Category Archives: Suita City

Shopping districts of Suita

Today some of us got to go to the JR Suita shopping district. Our mission was to evaluate what we like about the place, and how it could be improved in order to revitalize it, since the shopping district is in a declining state and needs help to get back on its feet.

We visited two craft shops (Terubonoya and PaoPao), a comic store (Kitamoto), a tofu shop (Kurata-syokuhin), an optician (Vision-Megane) and an okonomiyaki shop (Oishinbo). After the tour, we got together to try out some Japanese foods (including natto, tofu, umeboshi, takoyaki and okonomiyaki) and talked about what we thought about what we saw. We were also asked to write down our comments and ideas to improve the shopping district.

Visiting a traditional Japanese shopping district was very interesting, since in Finland we mostly just have malls. The staff in each store were very friendly and it was amazing to see the craft masters work on their products, since usually you never meet the people who make the product you’re buying. The food was delicious, especially tofu donuts and okonomiyaki, and the staff had a great time watching us eat the different foods.

It was a lot of fun to take part in the improvement of an area. Together as a group we came up with many ideas, such as clearer maps and trails to make it easier and more interesting to explore, decorations to make it more pleasing to the eye, and utilization of social media in advertising. I hope our ideas will really help them out and that in the future it becomes a flourishing shopping district once again!

A big thank you to Suita shopping district staff for letting us take part in this experience!

Veera Hasala (Finland)

Job experience and bon dancing in Suita

In the morning, we had a nice meeting where the counselors explained everything that was going to happen today. After the meeting, we were out in our scheduled groups and left to our shops. Our group would be helping out in Senri temple. The people working there were so nice; the first thing we did was drinking matcha tea and seeing a beautiful tea ceremony. Because of the matcha’s bitterness we also got a red bean paste cake filled with mochi.

After that we sang a song and they explained how Buddhism came to Japan from India. After a while we had to say our goodbyes and go back to the Senriyama community center. There we got a nice lunch from the kitchen staff. They’re so nice to talk to. While we were eating, Yui, from the local organizing committee, who does some of the activities with us explained what was going to happen in Kansai University. Not only did we get a tour of the University that explained where everything is located, we also went to their little museum and got to play games with the students there.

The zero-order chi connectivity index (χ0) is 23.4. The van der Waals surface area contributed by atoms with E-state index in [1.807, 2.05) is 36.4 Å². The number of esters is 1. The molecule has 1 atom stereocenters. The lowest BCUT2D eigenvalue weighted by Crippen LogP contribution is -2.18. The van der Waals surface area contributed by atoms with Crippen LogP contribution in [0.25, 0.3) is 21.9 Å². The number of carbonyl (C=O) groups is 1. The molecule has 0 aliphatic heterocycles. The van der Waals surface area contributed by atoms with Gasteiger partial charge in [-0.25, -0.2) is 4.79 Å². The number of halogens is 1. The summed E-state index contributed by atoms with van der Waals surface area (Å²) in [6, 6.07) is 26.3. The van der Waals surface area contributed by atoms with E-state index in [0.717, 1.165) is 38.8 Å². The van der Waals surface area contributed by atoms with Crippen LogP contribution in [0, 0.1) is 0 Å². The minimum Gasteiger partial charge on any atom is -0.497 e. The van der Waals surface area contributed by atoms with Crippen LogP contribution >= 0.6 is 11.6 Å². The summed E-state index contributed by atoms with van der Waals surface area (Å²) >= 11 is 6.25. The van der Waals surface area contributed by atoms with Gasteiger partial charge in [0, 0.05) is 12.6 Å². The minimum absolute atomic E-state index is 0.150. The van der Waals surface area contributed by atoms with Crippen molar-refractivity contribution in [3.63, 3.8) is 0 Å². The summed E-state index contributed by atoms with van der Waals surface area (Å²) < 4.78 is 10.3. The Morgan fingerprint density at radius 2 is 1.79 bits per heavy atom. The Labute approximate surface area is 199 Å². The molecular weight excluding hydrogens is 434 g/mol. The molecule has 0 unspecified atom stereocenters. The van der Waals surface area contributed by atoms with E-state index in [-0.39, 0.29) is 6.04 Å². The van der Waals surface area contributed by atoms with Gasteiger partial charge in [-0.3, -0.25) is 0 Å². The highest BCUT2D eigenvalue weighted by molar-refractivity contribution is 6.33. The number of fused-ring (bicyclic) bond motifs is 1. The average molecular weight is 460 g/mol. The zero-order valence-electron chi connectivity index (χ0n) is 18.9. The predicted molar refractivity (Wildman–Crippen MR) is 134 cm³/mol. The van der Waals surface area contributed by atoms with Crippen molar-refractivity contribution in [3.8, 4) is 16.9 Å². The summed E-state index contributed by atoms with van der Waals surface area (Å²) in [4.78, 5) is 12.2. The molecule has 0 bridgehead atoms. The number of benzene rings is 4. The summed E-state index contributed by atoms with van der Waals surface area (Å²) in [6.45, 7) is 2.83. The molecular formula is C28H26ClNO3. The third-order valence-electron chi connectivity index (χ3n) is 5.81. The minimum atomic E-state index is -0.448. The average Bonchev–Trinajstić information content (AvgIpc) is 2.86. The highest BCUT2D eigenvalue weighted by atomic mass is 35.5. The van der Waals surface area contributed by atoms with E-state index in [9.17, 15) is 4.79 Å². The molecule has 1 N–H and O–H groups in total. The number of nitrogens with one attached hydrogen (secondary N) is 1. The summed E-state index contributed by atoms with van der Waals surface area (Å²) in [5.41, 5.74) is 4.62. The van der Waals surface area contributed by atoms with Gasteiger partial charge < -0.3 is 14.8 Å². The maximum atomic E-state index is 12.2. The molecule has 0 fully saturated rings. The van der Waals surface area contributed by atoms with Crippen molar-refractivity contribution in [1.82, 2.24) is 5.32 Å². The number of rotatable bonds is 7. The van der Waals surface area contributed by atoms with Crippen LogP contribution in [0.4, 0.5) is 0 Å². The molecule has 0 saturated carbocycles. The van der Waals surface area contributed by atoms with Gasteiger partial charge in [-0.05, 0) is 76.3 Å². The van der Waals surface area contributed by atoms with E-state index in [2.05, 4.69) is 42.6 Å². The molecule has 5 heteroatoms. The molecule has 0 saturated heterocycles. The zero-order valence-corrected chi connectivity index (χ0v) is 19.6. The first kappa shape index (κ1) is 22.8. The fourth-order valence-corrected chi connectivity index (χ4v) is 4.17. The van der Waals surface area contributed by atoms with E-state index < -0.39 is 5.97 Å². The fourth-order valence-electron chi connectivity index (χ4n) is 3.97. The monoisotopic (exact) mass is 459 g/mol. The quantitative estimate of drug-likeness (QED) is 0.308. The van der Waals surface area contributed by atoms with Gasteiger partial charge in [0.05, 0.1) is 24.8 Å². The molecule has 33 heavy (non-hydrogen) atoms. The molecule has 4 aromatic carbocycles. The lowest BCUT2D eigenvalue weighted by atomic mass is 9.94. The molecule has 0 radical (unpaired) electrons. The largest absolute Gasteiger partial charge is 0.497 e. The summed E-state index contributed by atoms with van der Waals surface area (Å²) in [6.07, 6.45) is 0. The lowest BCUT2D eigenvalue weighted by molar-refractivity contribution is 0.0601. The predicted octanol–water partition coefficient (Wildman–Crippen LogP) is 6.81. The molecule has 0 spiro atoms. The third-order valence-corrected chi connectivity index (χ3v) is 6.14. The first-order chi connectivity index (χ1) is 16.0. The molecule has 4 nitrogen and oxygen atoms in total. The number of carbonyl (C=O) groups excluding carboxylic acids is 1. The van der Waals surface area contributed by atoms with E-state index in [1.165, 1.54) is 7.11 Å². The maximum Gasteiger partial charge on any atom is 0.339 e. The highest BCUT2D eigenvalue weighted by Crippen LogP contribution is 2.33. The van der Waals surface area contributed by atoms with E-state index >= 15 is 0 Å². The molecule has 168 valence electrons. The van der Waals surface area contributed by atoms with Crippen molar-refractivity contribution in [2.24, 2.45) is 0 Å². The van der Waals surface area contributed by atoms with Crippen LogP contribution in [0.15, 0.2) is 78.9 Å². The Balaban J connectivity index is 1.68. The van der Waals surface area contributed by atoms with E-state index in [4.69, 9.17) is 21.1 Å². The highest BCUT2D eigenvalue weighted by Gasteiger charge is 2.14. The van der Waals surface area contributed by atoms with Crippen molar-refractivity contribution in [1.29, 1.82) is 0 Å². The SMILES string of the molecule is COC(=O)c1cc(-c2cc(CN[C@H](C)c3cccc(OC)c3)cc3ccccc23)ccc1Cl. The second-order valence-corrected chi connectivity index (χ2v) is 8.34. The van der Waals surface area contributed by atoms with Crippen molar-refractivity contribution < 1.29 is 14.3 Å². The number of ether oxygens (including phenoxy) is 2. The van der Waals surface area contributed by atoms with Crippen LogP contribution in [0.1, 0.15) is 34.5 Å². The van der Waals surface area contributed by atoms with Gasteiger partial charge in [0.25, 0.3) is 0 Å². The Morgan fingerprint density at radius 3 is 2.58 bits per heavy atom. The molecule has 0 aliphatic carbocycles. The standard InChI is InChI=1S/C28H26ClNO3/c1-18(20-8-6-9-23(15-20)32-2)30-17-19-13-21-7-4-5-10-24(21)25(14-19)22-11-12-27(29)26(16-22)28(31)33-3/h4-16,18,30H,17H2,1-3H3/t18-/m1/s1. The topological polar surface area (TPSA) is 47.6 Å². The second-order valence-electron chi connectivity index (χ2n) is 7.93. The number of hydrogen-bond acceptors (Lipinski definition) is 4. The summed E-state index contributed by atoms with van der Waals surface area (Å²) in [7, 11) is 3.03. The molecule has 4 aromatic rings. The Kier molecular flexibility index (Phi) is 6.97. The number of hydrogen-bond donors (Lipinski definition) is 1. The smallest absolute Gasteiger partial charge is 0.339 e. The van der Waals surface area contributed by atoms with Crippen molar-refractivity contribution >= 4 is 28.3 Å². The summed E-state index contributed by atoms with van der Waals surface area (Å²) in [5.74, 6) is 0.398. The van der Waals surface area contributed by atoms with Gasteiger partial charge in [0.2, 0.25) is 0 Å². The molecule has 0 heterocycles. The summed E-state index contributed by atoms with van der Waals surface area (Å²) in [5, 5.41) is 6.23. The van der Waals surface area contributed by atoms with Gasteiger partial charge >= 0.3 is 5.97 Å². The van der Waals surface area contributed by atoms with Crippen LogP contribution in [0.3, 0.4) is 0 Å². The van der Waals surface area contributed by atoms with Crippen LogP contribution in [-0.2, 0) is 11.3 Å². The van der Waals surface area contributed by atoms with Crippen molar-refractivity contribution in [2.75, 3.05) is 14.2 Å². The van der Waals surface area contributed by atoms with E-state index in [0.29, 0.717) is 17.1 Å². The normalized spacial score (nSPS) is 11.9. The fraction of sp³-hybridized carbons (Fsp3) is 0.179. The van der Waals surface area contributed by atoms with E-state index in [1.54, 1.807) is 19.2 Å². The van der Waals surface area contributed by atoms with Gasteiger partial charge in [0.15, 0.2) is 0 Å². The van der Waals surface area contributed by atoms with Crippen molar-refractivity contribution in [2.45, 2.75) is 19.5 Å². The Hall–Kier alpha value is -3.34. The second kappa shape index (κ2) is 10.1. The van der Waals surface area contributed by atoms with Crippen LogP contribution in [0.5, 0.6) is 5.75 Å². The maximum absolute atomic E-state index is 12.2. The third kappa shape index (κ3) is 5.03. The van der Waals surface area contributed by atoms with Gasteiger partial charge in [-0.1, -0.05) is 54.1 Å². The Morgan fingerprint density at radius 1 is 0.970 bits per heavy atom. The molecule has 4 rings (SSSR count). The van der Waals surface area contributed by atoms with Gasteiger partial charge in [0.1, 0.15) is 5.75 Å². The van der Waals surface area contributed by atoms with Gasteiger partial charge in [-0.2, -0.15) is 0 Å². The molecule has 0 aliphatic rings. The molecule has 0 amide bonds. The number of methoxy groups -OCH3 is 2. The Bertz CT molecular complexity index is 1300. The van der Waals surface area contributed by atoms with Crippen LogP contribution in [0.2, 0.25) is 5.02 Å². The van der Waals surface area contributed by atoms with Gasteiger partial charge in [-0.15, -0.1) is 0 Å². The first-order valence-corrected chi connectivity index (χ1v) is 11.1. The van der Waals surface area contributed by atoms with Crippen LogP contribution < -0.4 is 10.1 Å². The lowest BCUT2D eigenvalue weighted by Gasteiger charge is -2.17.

After all these fun events, we still had one thing planned: a bon dance practice at Senri temple. There we got to see how a summer festival works. We got to write a wish and hang it on a bamboo tree. The bon dancing we were taught was really tiresome but super fun. So, to give us some energy we ate some shaved ice and watermelon! It was such a fun day.

Samantha Bressinck (Belgium)

Shopping street work experience and juggling with new friends at Kansai University

Group photo with English conversational school turned into Karate lesson
Group photo with English conversational school turned into Karate lesson

We went to the shopping street in Suita, where we were each assigned to a specific shop. A group of five World Campus – Japan participants (including myself) were supposed to be teaching English, but ended up getting a private karate class from our student instead! At the end of the class, we decided to thank our student/sensei by performing some Rakugo for her, which we learned about for the very first time yesterday. I did not want to perform then, because I’m not good at improvising, but today I felt confident enough to try. And I actually sorta liked it, too!

Later in the day, we went to Kansai University to interact with the students. First, we got to play with the juggling club’s materials. My favorite was the diabolo: spinning it was easy and fun. I also tried really hard to catch it after throwing it up in the air, but I just couldn’t do it! Later, we talked about the differences between our countries, for example, what type of food we eat or how we celebrate Valentine’s Day. Our group’s question was: “what do you study at your university?” It turned out we all did something with languages, either English, Japanese, Korean or computer programming (we think it counts).

When the day’s program was over, we made plans with some Japanese students to hang out at the arcade the day after. We might also see them again at the Arigato Event. Somehow, World Campus makes it easy to make foreign friends, even when we have little time together!

Francine Geurts, The Netherlands